# math 6710 lec 01

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• 7/30/2019 Math 6710 Lec 01

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Sean LiMath 6710 Notes Fall 2013

Lecture 1 8/28/13

Course Info

John Pike, jpike@cornell.edu

OH: MLT 580, WF: 1:30 - 2:30

Website: http://www.math.cornell.edu/~web6710/

Probability is a measure space (, F, P) with P() = 1.

represents all possible outcomes of something. F is a -algebra, 2. It is nonempty,closed under complements, closed under countable unions. P is a set function F [0, 1] s.t.P() = 1, and for {Ai}iI countable disjoint, P(iIAi) =

iIP(Ai).

If p is a property with P({w : p(w) is true}) = 1, we say p holds almost surely.

Example. Rolling a 6-sided die. = {1, 2, . . . , 6}. F = 2

. P(E) = |E

|6 .

Example. Flip a coin. = {H, T}. F = 2. P(H) = p, P(T) = 1 p.

Example. Random point in [0, 1]. = [0, 1]. F = B[0,1], B = (T) in a topological space(X, T). P = m = Lebesgue measure.

Immeasurable set example in [0, 1]: on [0, 1] by x y if x y Q. This partitions [0, 1]into (uncountably many) equivalence classes [x], [x], . . . .

Let V have one representative from each class (using AOC). Let Vr = r + V (mod 1).[0, 1] = rQ = 1 =

rQ m(Vr).

Example. Standard normal distribution. = R. F = B. P(E) = 12

E

ex2

2 dx.

Example. Poisson (). = N0. F = 2. P(E) =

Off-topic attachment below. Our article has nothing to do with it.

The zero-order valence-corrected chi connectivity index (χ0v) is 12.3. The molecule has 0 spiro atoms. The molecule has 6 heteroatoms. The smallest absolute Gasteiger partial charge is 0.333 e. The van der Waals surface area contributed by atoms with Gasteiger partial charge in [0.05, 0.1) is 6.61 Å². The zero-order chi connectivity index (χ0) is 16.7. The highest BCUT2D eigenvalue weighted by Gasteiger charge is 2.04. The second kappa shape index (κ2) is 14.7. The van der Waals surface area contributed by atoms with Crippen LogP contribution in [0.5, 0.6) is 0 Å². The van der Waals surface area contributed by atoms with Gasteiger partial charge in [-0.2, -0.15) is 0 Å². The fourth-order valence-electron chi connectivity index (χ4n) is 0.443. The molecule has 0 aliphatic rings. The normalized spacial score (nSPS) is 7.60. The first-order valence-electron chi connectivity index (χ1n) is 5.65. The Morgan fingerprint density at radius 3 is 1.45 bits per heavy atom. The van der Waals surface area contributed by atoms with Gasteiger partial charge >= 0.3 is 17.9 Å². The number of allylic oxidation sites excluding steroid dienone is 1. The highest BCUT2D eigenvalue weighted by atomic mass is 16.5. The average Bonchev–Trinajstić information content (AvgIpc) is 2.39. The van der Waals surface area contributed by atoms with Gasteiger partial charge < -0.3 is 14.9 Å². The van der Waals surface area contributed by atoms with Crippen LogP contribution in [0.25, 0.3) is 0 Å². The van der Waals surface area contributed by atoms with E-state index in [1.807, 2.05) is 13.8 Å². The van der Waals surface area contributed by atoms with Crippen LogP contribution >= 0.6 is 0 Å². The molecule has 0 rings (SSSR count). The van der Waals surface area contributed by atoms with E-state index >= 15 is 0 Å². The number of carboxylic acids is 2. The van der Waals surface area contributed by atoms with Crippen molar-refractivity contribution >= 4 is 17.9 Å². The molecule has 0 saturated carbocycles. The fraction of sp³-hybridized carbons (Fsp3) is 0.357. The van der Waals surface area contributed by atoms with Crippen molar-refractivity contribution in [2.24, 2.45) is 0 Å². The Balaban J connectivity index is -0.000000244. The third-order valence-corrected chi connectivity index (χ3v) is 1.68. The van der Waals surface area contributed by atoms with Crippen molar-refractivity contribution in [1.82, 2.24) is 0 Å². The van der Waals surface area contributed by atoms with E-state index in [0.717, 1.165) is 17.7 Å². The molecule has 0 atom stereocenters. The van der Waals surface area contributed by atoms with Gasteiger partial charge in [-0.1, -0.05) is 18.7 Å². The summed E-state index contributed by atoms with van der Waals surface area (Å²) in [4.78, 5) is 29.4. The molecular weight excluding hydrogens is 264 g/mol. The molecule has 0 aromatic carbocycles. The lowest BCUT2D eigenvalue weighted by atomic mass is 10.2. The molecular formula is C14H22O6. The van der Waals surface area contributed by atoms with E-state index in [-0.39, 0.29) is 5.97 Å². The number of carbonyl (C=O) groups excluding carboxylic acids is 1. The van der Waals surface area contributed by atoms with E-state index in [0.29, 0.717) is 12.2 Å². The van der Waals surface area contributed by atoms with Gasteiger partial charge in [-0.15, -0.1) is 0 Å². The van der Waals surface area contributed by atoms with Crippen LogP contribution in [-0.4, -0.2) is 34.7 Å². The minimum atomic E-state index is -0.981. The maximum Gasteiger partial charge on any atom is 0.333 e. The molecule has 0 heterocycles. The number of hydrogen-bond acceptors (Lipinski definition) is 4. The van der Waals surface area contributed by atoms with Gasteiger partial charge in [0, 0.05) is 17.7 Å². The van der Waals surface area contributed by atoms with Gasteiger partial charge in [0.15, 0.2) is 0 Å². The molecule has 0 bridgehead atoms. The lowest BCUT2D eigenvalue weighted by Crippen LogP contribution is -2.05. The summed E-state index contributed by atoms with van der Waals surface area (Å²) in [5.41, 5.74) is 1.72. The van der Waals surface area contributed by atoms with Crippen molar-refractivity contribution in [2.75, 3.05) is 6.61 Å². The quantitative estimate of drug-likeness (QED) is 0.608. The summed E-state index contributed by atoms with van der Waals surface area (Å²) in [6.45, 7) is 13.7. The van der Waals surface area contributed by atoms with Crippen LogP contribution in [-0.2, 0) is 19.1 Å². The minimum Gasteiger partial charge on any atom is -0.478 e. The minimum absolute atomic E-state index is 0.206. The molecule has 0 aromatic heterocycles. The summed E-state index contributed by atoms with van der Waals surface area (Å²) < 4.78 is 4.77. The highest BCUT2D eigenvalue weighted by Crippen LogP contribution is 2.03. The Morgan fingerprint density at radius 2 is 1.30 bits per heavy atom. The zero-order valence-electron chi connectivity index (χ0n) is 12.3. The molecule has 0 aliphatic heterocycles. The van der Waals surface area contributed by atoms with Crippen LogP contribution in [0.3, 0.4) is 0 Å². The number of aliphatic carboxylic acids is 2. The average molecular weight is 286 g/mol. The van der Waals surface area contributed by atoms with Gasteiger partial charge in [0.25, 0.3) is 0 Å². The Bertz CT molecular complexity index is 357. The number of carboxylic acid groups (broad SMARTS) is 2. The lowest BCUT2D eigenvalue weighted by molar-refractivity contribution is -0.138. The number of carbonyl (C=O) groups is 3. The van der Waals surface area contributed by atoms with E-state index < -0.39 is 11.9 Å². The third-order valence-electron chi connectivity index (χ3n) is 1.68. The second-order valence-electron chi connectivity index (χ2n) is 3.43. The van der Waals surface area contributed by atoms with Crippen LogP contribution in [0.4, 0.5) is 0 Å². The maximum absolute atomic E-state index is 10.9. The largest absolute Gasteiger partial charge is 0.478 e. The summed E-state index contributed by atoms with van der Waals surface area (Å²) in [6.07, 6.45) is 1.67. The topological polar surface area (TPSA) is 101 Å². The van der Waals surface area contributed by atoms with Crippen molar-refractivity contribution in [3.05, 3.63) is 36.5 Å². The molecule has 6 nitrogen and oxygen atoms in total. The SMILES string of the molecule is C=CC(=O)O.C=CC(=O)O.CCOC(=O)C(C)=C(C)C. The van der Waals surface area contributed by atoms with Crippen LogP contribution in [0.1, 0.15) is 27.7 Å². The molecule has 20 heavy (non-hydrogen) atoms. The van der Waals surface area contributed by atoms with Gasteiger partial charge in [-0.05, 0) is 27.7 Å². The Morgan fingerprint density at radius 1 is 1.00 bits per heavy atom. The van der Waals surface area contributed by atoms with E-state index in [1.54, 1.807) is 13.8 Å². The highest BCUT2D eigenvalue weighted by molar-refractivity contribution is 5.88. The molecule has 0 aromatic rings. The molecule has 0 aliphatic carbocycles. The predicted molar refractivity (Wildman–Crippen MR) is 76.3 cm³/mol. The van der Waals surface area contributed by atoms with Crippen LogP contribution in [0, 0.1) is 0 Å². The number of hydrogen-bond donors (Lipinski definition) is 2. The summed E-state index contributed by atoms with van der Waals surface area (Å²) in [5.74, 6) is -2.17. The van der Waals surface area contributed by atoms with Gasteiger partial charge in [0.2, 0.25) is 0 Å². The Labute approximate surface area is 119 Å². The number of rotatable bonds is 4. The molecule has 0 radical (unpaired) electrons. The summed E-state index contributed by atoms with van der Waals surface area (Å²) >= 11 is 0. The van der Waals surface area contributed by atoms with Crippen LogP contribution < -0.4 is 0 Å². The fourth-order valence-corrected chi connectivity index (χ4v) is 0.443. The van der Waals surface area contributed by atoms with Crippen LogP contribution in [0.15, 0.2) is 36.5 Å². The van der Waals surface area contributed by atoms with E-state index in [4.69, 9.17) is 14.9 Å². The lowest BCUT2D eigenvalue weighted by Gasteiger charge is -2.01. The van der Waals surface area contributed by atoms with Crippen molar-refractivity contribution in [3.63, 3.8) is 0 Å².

kEe k

k!.

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Example. countable, w : [0, 1] w/

w w() = 1. f : Rn [0, 1] w/

f(x)dx = 1.

f is a pdf, so f = dPdm

whereas w is a pmf for P, so w = dPdc

.

A measurable function X : (, F) (S, G) is a (S, G)-valued R.V.

E.g. X() = 1E() = 1 if E, 0 if Ec.

If (, F, P) is a prob space and X is a (S, G)-valued R.V, X induces measure m = P X1

on (S, G). m(A) = P({ : X() A), e.g. P(X A).

IfX : (S, G) induces -alg on : {X1(E) : E G} = (X), the sigma algebra inducedby X. (X) F.

Example. In rolling a die, one sigma algebra is {, {1, 3, 5}, {2, 4, 6}, }.

E[X] =

XdP (when well-defined)

Prob/Measure table:

Probability Measure

XF P

X f

E

Extensions of probability spaces.

We say that (, F, P) extends (, F, P) if there exists a measurable surjection : which is probability-preserving, meaning P(1(E)) = P(E).

E.g. can extend die roll to = {1, 2, . . . , 6}2, F = 2

, P(E) = E36 , (x, y) = x.

Probability can only study concepts and perform operations that are preserved by extentions.

Equality/Non-equality of events is probabilistic. E = F = 1(E) = 1(F). 1(E F) = 1(E) 1(F), etc., so Boolean ops are probabilistic.

Cardinality is not probabilistic, i.e. not preserved by extension. Completeness isnt either.([0, 1], B, m) can extend to ([0, 1], L, m).

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